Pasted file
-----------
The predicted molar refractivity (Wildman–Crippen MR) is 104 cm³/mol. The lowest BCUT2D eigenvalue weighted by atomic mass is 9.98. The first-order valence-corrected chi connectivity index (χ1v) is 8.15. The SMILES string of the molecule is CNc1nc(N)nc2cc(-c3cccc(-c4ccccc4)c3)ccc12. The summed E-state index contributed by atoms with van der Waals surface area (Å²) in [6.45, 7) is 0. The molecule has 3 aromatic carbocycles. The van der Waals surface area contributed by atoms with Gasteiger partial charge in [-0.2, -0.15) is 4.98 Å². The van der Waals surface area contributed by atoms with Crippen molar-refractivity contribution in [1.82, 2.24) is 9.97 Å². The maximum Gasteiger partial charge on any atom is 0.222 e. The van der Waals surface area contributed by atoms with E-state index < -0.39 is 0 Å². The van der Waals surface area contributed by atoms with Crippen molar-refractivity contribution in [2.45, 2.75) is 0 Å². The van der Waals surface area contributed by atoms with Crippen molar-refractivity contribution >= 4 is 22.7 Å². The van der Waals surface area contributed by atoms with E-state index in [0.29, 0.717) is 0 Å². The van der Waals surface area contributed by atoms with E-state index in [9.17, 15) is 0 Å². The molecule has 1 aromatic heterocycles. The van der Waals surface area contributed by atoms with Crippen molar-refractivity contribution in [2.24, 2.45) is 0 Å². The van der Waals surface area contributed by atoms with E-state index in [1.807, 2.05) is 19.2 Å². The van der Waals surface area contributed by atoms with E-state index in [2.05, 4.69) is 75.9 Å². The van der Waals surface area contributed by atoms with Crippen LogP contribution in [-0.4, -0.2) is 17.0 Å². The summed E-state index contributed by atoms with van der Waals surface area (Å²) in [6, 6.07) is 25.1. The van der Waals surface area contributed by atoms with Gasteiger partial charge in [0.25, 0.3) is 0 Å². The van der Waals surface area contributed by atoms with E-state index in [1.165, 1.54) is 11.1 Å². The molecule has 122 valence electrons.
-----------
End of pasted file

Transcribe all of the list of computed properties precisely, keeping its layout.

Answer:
The predicted molar refractivity (Wildman–Crippen MR) is 104 cm³/mol. The lowest BCUT2D eigenvalue weighted by atomic mass is 9.98. The first-order valence-corrected chi connectivity index (χ1v) is 8.15. The SMILES string of the molecule is CNc1nc(N)nc2cc(-c3cccc(-c4ccccc4)c3)ccc12. The summed E-state index contributed by atoms with van der Waals surface area (Å²) in [6.45, 7) is 0. The molecule has 3 aromatic carbocycles. The van der Waals surface area contributed by atoms with Gasteiger partial charge in [-0.2, -0.15) is 4.98 Å². The van der Waals surface area contributed by atoms with Crippen molar-refractivity contribution in [1.82, 2.24) is 9.97 Å². The maximum Gasteiger partial charge on any atom is 0.222 e. The van der Waals surface area contributed by atoms with E-state index < -0.39 is 0 Å². The van der Waals surface area contributed by atoms with Crippen molar-refractivity contribution in [2.45, 2.75) is 0 Å². The van der Waals surface area contributed by atoms with Crippen molar-refractivity contribution >= 4 is 22.7 Å². The van der Waals surface area contributed by atoms with E-state index in [0.29, 0.717) is 0 Å². The van der Waals surface area contributed by atoms with E-state index in [9.17, 15) is 0 Å². The molecule has 1 aromatic heterocycles. The van der Waals surface area contributed by atoms with Crippen molar-refractivity contribution in [2.24, 2.45) is 0 Å². The van der Waals surface area contributed by atoms with E-state index in [1.807, 2.05) is 19.2 Å². The van der Waals surface area contributed by atoms with E-state index in [2.05, 4.69) is 75.9 Å². The van der Waals surface area contributed by atoms with Crippen LogP contribution in [-0.4, -0.2) is 17.0 Å². The summed E-state index contributed by atoms with van der Waals surface area (Å²) in [6, 6.07) is 25.1. The van der Waals surface area contributed by atoms with Gasteiger partial charge in [0.25, 0.3) is 0 Å². The van der Waals surface area contributed by atoms with E-state index in [1.165, 1.54) is 11.1 Å². The molecule has 122 valence electrons.